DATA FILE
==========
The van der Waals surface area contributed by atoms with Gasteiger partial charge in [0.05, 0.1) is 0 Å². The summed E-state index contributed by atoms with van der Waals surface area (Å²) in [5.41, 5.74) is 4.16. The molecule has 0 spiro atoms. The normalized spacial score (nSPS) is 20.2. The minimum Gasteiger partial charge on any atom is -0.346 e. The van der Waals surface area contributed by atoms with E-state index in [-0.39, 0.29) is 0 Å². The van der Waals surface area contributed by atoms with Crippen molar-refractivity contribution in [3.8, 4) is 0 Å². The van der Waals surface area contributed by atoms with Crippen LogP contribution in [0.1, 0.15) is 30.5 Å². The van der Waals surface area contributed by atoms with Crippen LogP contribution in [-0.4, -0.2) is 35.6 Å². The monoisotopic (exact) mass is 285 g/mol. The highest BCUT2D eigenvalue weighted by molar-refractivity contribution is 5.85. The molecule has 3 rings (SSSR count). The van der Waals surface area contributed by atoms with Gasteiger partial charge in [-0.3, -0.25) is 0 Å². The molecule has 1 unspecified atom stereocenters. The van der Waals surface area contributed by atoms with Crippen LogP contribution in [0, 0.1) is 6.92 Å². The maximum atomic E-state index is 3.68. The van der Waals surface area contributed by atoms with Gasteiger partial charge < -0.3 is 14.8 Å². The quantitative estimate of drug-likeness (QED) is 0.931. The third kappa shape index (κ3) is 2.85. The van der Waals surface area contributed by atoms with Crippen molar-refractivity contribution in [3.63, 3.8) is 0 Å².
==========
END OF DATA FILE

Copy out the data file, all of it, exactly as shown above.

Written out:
The van der Waals surface area contributed by atoms with Gasteiger partial charge in [0.05, 0.1) is 0 Å². The summed E-state index contributed by atoms with van der Waals surface area (Å²) in [5.41, 5.74) is 4.16. The molecule has 0 spiro atoms. The normalized spacial score (nSPS) is 20.2. The minimum Gasteiger partial charge on any atom is -0.346 e. The van der Waals surface area contributed by atoms with E-state index in [-0.39, 0.29) is 0 Å². The van der Waals surface area contributed by atoms with Crippen molar-refractivity contribution in [3.8, 4) is 0 Å². The van der Waals surface area contributed by atoms with Crippen LogP contribution in [0.1, 0.15) is 30.5 Å². The van der Waals surface area contributed by atoms with Crippen LogP contribution in [-0.4, -0.2) is 35.6 Å². The monoisotopic (exact) mass is 285 g/mol. The highest BCUT2D eigenvalue weighted by molar-refractivity contribution is 5.85. The molecule has 3 rings (SSSR count). The van der Waals surface area contributed by atoms with Gasteiger partial charge in [-0.3, -0.25) is 0 Å². The molecule has 1 unspecified atom stereocenters. The van der Waals surface area contributed by atoms with Crippen LogP contribution in [0, 0.1) is 6.92 Å². The maximum atomic E-state index is 3.68. The van der Waals surface area contributed by atoms with Gasteiger partial charge < -0.3 is 14.8 Å². The quantitative estimate of drug-likeness (QED) is 0.931. The third kappa shape index (κ3) is 2.85. The van der Waals surface area contributed by atoms with Crippen molar-refractivity contribution in [3.63, 3.8) is 0 Å².